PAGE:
Why we work in Australia
Australia has been ranked among the best places to live in the world for education, economic advantage and life expectancy1. But this opportunity doesn't translate for everyone.
More than 17% of Australian children still fall below the poverty line2. Surprisingly, many children don't have access to the basics of quality education and healthcare. There is an over-representation of Aboriginal and Torres Strait Islander children in the juvenile justice system and institutional care. And there are not enough protection services for children and mothers who are experiencing family violence and abuse.
These inequalities can be true for children from all backgrounds. Yet it's migrant and refugee children who are often more marginalised than other Australian children because of social and language barriers. Aboriginal and Torres Strait Islander children can also be more likely to miss out on the same opportunities as other children, especially in communities still healing from a legacy of colonisation, the Stolen Generation and cultural disconnection.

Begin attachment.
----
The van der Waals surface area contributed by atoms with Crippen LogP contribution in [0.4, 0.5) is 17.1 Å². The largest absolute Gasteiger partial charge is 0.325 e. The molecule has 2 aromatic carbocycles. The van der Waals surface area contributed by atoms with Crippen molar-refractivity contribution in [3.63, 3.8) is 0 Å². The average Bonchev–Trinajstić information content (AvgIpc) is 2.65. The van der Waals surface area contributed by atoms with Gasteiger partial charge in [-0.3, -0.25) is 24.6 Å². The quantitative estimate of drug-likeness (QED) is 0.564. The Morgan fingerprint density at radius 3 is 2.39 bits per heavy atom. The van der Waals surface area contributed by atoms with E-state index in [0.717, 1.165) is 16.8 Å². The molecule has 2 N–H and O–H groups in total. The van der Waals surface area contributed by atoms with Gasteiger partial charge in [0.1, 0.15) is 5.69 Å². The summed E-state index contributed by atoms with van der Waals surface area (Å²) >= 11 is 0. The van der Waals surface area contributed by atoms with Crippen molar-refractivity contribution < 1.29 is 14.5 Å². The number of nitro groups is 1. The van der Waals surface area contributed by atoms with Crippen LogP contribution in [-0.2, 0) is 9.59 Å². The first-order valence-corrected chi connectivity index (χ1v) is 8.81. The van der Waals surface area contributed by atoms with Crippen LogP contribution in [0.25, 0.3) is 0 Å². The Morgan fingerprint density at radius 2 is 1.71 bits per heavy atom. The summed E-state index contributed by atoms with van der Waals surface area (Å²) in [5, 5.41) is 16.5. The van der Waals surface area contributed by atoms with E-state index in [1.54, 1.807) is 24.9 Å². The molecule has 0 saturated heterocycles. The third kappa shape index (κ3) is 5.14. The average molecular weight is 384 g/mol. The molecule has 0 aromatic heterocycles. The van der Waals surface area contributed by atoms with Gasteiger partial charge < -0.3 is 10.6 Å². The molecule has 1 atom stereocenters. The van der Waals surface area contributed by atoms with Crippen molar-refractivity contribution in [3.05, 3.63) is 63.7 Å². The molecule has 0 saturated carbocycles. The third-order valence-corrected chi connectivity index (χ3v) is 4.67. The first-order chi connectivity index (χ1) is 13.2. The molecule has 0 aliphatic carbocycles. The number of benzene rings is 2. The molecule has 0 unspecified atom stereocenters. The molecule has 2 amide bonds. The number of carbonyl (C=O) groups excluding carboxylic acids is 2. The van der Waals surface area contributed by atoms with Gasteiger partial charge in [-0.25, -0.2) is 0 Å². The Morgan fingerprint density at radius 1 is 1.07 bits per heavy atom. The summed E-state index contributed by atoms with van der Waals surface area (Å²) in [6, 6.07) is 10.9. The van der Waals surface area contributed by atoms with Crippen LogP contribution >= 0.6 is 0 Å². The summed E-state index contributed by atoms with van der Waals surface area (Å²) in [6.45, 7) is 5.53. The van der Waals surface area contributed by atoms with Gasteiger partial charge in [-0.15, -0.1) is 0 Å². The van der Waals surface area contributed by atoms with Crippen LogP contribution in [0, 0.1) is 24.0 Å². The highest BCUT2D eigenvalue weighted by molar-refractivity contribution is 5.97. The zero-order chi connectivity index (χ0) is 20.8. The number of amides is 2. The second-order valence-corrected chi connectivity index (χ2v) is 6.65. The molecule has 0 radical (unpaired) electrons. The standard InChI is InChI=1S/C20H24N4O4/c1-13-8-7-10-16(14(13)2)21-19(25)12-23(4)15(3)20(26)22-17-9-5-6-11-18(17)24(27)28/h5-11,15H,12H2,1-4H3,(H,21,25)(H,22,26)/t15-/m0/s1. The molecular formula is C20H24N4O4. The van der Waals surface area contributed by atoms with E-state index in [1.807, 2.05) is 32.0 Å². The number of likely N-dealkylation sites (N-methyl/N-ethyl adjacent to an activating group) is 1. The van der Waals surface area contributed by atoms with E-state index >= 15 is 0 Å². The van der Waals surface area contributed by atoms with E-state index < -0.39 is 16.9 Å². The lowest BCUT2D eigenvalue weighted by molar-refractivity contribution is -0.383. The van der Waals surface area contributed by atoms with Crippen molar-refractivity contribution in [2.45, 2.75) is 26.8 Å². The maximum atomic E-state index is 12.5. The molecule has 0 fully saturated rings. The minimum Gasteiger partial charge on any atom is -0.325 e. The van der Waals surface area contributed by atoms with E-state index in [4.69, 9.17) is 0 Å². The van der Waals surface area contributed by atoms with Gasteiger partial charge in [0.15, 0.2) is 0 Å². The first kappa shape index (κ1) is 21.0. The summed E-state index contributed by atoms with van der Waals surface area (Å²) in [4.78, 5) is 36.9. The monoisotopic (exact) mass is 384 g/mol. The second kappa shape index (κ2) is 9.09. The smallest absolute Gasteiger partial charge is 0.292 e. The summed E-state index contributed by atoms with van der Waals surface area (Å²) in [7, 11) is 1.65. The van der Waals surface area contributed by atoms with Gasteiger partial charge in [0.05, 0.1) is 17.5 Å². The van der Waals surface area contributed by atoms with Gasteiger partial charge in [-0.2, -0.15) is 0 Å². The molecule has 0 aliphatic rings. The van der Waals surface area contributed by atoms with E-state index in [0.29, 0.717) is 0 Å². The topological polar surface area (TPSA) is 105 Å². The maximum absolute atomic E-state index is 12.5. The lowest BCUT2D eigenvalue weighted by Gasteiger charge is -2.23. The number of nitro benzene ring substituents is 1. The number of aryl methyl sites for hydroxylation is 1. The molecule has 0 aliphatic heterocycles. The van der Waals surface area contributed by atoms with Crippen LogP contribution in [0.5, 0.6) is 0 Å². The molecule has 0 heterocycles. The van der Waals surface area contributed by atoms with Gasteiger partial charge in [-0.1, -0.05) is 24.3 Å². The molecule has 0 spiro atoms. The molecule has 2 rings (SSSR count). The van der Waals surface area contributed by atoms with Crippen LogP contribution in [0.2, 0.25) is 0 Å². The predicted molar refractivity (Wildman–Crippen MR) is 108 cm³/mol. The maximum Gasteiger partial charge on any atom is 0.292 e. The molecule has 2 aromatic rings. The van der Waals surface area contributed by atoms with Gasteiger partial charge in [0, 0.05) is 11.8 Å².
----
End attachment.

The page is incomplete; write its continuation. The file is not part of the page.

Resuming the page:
Save the Children's work in Australia
Save the Children runs education and child protection programs in urban, regional and remote locations right around Australia. Regardless of where they live or their background, we are dedicated to supporting Australian children to reach their full potential.
Dumaji child & family centre
As part of its youth development and family support programs, the Dumaji Child and Family Centre, in remote far north Queensland, run a camp for local children and their families. Late last year, the camp took place at Adel’s Grove in Lawn Hill National Park – or Boodjamulla.
This camp is part of the Connected Beginnings and Ready Together programs; bringing families together, building social and emotional skills and encouraging new friendships in preparation for school. It also provides an opportunity for young families to relax, interact and share quality time with each other. But above all, this camp is about connecting the children with their country and their culture.